Scotland’s New Coronavirus Restrictions Close Local Pools

Over 2 million people will soon be impacted by Scotland’s new coronavirus restrictions, which implement a 4-tier approach to containing the pandemic within the nation. In place until from November 20th to December 11th, areas have been designated as Level 1, 2, 3, or 4, with 4 being the most restrictive.

Per the Scottish government’s strategic approach to ‘suppress the virus to the lowest possible level and keep it there, while returning to a more normal life for as many people as possible,” below are the designated assignments.

Local authority area Protection level
Aberdeen City Level 2
Aberdeenshire Level 2
Angus Level 3
Argyll and Bute Level 2
Edinburgh (City of) Level 3
Clackmannanshire Level 3
Comhairle nan Eilean Siar Level 1
Dumfries and Galloway Level 2
Dundee City Level 3
East Ayrshire Level 3
Will move to Level 4 for 3 weeks from 6pm on 20 November.
East Dunbartonshire Level 3
Will move to Level 4 for 3 weeks from 6pm on 20 November.
East Lothian Level 3
Will move to Level 2 on 24 November.
East Renfrewshire Level 3
Will move to Level 4 for 3 weeks from 6pm on 20 November.
Falkirk Level 3
Fife Level 3
Glasgow City Level 3
Will move to Level 4 for 3 weeks from 6pm on 20 November.
Highland Level 1
Inverclyde Level 3
Midlothian Level 3
Will move to Level 2 on 24 November.
Moray Level 1
North Ayrshire Level 3
North Lanarkshire Level 3
Will move to Level 4 for 3 weeks from 6pm on 20 November.
Orkney Islands Level 1
Perth and Kinross Level 3
Renfrewshire Level 3
Will move to Level 4 for 3 weeks from 6pm on 20 November.
Scottish Borders Level 2
Shetland Islands Level 1
South Ayrshire Level 3
Will move to Level 4 for 3 weeks from 6pm on 20 November.
South Lanarkshire Level 3
Will move to Level 4 for 3 weeks from 6pm on 20 November.
Stirling Level 3
Will move to Level 4 for 3 weeks from 6pm on 20 November.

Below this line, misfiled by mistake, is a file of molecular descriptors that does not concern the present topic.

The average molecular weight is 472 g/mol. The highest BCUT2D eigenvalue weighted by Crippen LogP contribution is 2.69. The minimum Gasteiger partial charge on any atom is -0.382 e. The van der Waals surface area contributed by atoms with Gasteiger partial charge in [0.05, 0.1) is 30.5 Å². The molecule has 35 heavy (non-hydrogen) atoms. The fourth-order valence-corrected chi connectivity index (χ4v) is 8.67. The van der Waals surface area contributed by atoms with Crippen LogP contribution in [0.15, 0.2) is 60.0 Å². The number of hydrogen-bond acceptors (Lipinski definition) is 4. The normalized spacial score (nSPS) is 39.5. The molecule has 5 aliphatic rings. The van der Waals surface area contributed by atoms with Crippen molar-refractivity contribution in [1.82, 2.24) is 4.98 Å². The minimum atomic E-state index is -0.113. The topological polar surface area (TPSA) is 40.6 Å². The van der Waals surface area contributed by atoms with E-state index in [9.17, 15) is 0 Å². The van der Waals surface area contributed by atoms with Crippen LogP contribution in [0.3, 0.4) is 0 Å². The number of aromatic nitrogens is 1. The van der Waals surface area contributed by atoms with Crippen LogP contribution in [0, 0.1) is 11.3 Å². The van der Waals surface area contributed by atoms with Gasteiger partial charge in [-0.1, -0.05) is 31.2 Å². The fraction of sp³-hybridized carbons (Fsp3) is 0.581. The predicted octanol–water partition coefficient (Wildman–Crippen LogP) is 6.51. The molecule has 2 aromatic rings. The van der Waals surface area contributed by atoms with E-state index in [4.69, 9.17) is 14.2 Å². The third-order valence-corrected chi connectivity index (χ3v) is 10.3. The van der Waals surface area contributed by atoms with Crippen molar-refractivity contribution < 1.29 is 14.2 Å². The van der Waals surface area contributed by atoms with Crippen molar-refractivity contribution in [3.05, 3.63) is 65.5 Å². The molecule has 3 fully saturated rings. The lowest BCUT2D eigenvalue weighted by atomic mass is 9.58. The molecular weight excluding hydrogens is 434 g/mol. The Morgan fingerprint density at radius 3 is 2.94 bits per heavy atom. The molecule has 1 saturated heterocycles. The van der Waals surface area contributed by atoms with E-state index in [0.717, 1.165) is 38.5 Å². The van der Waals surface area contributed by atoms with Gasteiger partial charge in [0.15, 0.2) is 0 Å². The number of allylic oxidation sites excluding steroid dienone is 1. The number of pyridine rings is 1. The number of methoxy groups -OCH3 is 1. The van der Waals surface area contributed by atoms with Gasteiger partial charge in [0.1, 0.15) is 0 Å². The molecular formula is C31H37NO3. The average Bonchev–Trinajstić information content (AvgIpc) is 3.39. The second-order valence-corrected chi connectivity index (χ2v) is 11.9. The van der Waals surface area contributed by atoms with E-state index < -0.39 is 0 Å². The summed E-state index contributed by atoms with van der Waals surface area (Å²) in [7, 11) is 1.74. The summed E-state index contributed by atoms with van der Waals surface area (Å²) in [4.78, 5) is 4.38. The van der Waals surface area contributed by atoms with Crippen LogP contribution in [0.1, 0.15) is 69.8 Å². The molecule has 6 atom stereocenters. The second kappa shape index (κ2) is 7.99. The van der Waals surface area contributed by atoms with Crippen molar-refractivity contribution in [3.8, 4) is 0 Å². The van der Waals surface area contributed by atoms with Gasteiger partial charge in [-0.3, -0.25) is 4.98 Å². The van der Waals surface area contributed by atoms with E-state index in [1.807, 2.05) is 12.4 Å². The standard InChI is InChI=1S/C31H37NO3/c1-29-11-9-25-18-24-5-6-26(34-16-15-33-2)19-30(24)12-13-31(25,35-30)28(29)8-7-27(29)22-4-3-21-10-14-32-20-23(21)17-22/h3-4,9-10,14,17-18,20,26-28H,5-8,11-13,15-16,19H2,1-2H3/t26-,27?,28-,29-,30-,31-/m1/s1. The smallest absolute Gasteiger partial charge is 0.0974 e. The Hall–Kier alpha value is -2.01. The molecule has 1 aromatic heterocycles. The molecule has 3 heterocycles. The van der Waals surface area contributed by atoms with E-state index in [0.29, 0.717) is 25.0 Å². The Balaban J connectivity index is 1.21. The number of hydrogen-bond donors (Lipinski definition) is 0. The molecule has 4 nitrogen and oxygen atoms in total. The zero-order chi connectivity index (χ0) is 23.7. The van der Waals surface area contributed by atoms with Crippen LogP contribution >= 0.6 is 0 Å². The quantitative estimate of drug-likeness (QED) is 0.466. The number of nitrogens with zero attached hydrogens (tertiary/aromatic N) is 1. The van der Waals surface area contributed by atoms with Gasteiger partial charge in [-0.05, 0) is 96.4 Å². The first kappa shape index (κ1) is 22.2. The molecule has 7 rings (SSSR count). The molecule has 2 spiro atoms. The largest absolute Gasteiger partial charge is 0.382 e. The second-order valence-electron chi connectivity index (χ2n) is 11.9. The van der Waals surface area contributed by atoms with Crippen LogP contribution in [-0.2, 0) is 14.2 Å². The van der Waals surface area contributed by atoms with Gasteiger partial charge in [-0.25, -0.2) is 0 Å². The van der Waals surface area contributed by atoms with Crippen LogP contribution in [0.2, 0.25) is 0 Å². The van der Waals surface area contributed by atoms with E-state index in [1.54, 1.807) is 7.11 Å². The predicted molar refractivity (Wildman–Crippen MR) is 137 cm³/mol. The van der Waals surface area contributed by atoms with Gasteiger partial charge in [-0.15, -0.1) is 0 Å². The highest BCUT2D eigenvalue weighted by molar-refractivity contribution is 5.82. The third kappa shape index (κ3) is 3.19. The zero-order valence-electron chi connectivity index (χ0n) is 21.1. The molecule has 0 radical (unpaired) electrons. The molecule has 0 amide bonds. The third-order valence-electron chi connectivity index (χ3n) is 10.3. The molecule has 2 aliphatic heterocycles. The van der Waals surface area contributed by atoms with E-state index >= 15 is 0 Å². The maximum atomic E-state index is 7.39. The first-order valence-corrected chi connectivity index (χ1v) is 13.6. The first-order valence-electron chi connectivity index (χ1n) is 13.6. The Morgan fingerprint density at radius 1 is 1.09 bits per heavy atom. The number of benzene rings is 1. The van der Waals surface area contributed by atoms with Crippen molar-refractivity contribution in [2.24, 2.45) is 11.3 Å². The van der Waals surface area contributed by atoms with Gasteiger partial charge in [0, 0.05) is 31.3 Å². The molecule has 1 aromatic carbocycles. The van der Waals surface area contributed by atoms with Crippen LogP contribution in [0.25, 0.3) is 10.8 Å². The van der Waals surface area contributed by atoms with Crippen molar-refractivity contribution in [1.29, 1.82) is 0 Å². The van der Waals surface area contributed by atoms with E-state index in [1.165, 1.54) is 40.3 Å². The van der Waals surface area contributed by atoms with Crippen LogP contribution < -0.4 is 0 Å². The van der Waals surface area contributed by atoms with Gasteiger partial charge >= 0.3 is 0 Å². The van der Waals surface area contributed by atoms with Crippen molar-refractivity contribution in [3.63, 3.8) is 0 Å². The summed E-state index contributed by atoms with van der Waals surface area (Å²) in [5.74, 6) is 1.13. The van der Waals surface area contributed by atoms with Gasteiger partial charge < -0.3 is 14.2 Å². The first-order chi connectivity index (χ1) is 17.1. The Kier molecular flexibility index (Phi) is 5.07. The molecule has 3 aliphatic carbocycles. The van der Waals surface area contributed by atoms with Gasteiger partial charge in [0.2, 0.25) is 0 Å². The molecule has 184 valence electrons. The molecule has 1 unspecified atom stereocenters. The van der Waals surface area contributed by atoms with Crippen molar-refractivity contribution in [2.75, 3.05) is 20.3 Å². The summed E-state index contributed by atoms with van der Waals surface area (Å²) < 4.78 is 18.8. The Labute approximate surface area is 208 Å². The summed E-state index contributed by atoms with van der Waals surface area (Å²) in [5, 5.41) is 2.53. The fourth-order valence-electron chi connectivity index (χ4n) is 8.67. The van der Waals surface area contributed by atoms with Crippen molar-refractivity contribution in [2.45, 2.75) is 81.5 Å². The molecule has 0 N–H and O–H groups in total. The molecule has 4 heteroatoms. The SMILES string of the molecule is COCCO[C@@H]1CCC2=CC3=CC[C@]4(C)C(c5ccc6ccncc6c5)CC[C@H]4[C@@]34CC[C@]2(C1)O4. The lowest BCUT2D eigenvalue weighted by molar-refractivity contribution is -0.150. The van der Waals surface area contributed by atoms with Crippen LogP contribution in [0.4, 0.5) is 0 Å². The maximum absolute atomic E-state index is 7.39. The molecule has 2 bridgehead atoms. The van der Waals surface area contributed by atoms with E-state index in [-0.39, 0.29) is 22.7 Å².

West Dunbartonshire Level 3
Will move to Level 4 for 3 weeks from 6pm on 20 November.
West Lothian Level 3
Will move to Level 4 for 3 weeks from 6pm on 20 November.

For the strictest level 4, which will soon apply to East Ayrshire, East Dunbartonshire, East Renfrewshire, Glasgow, North Lanarkshire, Renfrewshire, South Ayrshire, South Lanarkshire, Stirling, West Dunbartonshire and West Lothian, the following notable restrictions apply:

  • Services that involve “close contact” cannot operate. These include hairdressers, barbers, hair removal and massage therapies, dress-fitting, tattoos and piercings, and indoor portrait photography.
  • Indoor sports facilities, including gyms and leisure centres, have to close but outdoor gyms can stay open.
  • You can meet other peoples outdoors for informal exercise or sport and outdoor non-contact sports is allowed.
  • All holiday accommodation is closed to tourists.
  • Only essential shops can remain open, along with outdoor retail, such as garden centres, outdoor markets and car lots. Click and collect and online services can continue to operate.
  • Indoor visitor attractions and all leisure and entertainment premises, including cinemas, must be closed, along with public buildings such as libraries.

As such, pools within this area will be shut down as of November 20th. That includes the University of Stirling, which typically hosts elite swimmers Ross Murdoch, Aimee Willmott, Duncan Scott, Kathleen Dawson and more. The latter 3 are representing the London Roar in the ISL final next weekend and remain in the Budapest bubble.

We have reached out to the University of Stirling to see if any training exceptions are being made for Olympic hopefuls.

Scottish Swimming released an official statement regarding these updates, pleading with the Scottish government that swimming provides not only a low-risk way for Scots to stay active, but it can also serve as a lifeline for certain demographics.

“Staying active promotes strong mental and physical health, which is vital to help people cope during these challenging and unprecedented times.The unique weight-bearing properties of water and the low-impact nature of our sport means it is accessible to all and can be a lifeline for the elderly and those with serious health conditions such as obesity, diabetes and heart disease – keeping active those most at risk of Covid-19 complications,” reads these statement, which you can read in its entirety below.

Statement from Scottish Swimming